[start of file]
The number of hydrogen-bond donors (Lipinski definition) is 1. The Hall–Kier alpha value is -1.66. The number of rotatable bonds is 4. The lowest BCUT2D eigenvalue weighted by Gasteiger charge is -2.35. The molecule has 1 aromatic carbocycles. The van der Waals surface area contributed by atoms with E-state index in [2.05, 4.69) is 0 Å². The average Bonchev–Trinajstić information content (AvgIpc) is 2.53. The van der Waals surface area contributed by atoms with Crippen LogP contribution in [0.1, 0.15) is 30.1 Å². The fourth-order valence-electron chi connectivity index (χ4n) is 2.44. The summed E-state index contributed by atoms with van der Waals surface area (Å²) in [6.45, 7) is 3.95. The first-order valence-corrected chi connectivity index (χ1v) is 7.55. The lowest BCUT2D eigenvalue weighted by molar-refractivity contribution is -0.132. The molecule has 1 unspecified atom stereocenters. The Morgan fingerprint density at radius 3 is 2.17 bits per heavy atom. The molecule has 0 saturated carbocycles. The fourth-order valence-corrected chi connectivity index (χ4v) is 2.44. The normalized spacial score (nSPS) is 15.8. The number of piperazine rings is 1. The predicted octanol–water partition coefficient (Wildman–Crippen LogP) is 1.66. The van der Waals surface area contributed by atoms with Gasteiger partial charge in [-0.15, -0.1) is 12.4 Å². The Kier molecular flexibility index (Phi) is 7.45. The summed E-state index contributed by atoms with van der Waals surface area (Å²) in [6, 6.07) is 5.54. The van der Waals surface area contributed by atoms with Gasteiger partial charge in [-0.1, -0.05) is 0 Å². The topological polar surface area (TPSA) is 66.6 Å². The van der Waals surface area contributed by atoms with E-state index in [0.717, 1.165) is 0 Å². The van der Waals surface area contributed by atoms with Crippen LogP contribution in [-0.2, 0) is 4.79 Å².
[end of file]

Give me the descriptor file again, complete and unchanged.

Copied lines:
The number of hydrogen-bond donors (Lipinski definition) is 1. The Hall–Kier alpha value is -1.66. The number of rotatable bonds is 4. The lowest BCUT2D eigenvalue weighted by Gasteiger charge is -2.35. The molecule has 1 aromatic carbocycles. The van der Waals surface area contributed by atoms with E-state index in [2.05, 4.69) is 0 Å². The average Bonchev–Trinajstić information content (AvgIpc) is 2.53. The van der Waals surface area contributed by atoms with Crippen LogP contribution in [0.1, 0.15) is 30.1 Å². The fourth-order valence-electron chi connectivity index (χ4n) is 2.44. The summed E-state index contributed by atoms with van der Waals surface area (Å²) in [6.45, 7) is 3.95. The first-order valence-corrected chi connectivity index (χ1v) is 7.55. The lowest BCUT2D eigenvalue weighted by molar-refractivity contribution is -0.132. The molecule has 1 unspecified atom stereocenters. The Morgan fingerprint density at radius 3 is 2.17 bits per heavy atom. The molecule has 0 saturated carbocycles. The fourth-order valence-corrected chi connectivity index (χ4v) is 2.44. The normalized spacial score (nSPS) is 15.8. The number of piperazine rings is 1. The predicted octanol–water partition coefficient (Wildman–Crippen LogP) is 1.66. The van der Waals surface area contributed by atoms with Gasteiger partial charge in [-0.15, -0.1) is 12.4 Å². The Kier molecular flexibility index (Phi) is 7.45. The summed E-state index contributed by atoms with van der Waals surface area (Å²) in [6, 6.07) is 5.54. The van der Waals surface area contributed by atoms with Gasteiger partial charge in [-0.1, -0.05) is 0 Å². The topological polar surface area (TPSA) is 66.6 Å². The van der Waals surface area contributed by atoms with E-state index in [0.717, 1.165) is 0 Å². The van der Waals surface area contributed by atoms with Crippen LogP contribution in [-0.2, 0) is 4.79 Å².